The World’s Most Popular Alternative Fuel
Propane autogas describes propane when it is used as fuel for vehicles. Propane autogas is the world’s most popular alternative fuel, which is defined as any product that bypasses the two big traditional petroleum fuels: gasoline and diesel
In fact, it’s estimated that in 2022, there are more than 27 million vehicles in the world that rely on propane autogas. This includes school buses, taxis, shuttles, delivery and construction trucks and more. There are also thousands of propane autogas fueling stations in the U.S., with stations in every state. Read more facts about propane autogas.
According to the Alternative Fuels Data Center, 60% of alternative-fuel vehicles nationwide are powered by propane. Overall, propane autogas is the third most popular vehicle fuel, next to gasoline and diesel.
Its popularity has led to an array of innovations in vehicles that use propane autogas, including light- and medium-duty trucks, vans and shuttles.
Additionally, there are many propane-powered buses in the country transporting nearly one million children to school each day, and that number keeps increasing.
Buses fueled with propane autogas are crash-tested for impact in the side and rear, meeting rigorous motor vehicle safety standards.
Kids are benefiting from a healthier ride to and from school as well because propane school buses get an A+ as far as meeting emissions standards is concerned. Studies have shown that, when compared with the old diesel buses they have replaced, buses fueled by propane autogas:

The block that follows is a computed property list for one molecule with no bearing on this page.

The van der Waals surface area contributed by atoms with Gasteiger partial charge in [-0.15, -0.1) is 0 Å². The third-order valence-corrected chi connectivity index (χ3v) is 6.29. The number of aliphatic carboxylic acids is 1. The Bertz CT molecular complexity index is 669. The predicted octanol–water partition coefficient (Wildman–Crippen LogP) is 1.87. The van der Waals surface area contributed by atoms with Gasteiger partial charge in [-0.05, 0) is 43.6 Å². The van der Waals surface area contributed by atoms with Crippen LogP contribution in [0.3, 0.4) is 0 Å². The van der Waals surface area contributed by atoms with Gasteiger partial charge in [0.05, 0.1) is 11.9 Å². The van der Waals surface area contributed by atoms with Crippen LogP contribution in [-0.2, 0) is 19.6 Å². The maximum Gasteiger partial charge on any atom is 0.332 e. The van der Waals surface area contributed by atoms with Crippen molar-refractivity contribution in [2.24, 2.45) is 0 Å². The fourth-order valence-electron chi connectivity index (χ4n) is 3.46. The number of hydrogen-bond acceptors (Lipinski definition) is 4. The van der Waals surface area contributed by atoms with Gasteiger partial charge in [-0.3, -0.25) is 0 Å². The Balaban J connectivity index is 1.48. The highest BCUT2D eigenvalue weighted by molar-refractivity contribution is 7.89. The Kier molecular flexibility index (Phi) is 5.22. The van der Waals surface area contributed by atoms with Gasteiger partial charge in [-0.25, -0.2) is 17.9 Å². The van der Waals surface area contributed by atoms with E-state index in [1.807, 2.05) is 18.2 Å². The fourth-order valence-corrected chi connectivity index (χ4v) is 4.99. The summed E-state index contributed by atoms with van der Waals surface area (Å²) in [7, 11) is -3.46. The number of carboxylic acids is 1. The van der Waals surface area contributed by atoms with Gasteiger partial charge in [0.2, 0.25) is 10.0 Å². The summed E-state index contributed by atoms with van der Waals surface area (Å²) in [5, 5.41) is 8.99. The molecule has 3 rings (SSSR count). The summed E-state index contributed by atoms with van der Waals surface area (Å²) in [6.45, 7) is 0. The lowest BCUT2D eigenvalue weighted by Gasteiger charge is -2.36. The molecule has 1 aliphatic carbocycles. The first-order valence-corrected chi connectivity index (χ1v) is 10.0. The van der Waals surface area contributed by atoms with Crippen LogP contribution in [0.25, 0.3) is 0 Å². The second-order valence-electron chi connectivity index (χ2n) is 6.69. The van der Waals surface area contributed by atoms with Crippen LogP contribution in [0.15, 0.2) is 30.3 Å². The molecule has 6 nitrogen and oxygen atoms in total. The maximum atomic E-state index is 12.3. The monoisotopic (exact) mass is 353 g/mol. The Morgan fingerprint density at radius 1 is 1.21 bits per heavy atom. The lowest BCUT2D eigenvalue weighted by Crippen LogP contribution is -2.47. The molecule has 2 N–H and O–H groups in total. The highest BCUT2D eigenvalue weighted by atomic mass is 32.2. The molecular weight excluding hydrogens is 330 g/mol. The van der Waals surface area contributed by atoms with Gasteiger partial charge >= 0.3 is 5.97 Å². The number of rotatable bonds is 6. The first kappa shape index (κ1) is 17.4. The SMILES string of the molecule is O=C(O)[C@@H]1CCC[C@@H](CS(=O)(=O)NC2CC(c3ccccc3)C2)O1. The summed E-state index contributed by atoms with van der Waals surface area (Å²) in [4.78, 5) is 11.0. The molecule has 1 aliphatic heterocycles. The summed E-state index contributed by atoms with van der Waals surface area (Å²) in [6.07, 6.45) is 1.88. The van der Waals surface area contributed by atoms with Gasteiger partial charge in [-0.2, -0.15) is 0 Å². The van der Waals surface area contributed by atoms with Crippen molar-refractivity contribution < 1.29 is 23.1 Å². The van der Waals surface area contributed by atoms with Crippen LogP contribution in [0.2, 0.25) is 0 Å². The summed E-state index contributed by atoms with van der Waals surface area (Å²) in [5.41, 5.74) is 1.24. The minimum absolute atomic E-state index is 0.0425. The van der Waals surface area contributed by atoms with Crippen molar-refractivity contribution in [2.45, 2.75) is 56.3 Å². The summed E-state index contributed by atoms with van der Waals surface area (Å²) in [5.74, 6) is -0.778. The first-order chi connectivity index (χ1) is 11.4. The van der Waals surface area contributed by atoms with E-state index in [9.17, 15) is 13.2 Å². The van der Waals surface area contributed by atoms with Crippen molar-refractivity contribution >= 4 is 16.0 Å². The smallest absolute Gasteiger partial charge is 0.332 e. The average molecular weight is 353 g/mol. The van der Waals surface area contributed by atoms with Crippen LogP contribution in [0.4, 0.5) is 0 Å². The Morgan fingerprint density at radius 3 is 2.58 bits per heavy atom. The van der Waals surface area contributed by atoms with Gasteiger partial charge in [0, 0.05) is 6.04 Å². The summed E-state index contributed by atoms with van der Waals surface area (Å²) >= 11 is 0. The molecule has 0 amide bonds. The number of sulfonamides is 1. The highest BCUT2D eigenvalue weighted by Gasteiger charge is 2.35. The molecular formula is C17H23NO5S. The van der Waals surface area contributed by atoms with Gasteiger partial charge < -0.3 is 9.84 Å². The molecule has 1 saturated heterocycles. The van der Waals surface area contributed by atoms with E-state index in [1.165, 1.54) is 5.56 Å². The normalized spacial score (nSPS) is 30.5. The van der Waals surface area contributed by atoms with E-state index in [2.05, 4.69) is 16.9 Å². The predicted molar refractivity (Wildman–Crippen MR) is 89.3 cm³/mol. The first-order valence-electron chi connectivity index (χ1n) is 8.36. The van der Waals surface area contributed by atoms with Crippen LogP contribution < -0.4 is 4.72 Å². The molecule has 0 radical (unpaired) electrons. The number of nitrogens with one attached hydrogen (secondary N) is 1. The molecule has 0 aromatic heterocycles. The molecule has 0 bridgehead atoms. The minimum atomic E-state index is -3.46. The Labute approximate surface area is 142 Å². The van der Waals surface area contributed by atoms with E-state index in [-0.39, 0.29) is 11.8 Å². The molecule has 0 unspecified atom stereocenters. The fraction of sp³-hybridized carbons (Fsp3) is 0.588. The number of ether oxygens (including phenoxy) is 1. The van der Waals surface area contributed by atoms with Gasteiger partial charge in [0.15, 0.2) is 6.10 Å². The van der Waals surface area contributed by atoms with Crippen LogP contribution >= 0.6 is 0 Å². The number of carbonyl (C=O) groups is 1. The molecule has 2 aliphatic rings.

- emit 80% fewer smog-producing hydrocarbons
- reduce nitrogen-oxide emissions by about 10,000 pounds
- lower particulate matter by 315 pounds
Propane vs. Diesel and Gasoline Vehicles
Here are three key areas where propane-fueled vehicles have an edge over those that rely on diesel or gasoline.
Fuel: You can generally count on an average savings of 30 to 40 % per mile driven with propane autogas, considering both the cost of the fuel itself and the expected fuel economy. Historically, propane has been 30% less than gasoline, and the savings are even greater with diesel, especially in the wake of the alarming price increases we’ve seen this year.
Fluids: New, lower emissions diesel technology presents extra costs because diesel emissions fluid needs to be purchased, stored, and changed. Plus, in cold temperatures, diesel vehicles need anti-gel fluids to prevent fuel filters and fuel lines from clogging. If your fleet runs on propane autogas, however, you will benefit from reliable performance in any type of weather without the need and extra expense of additional fluids.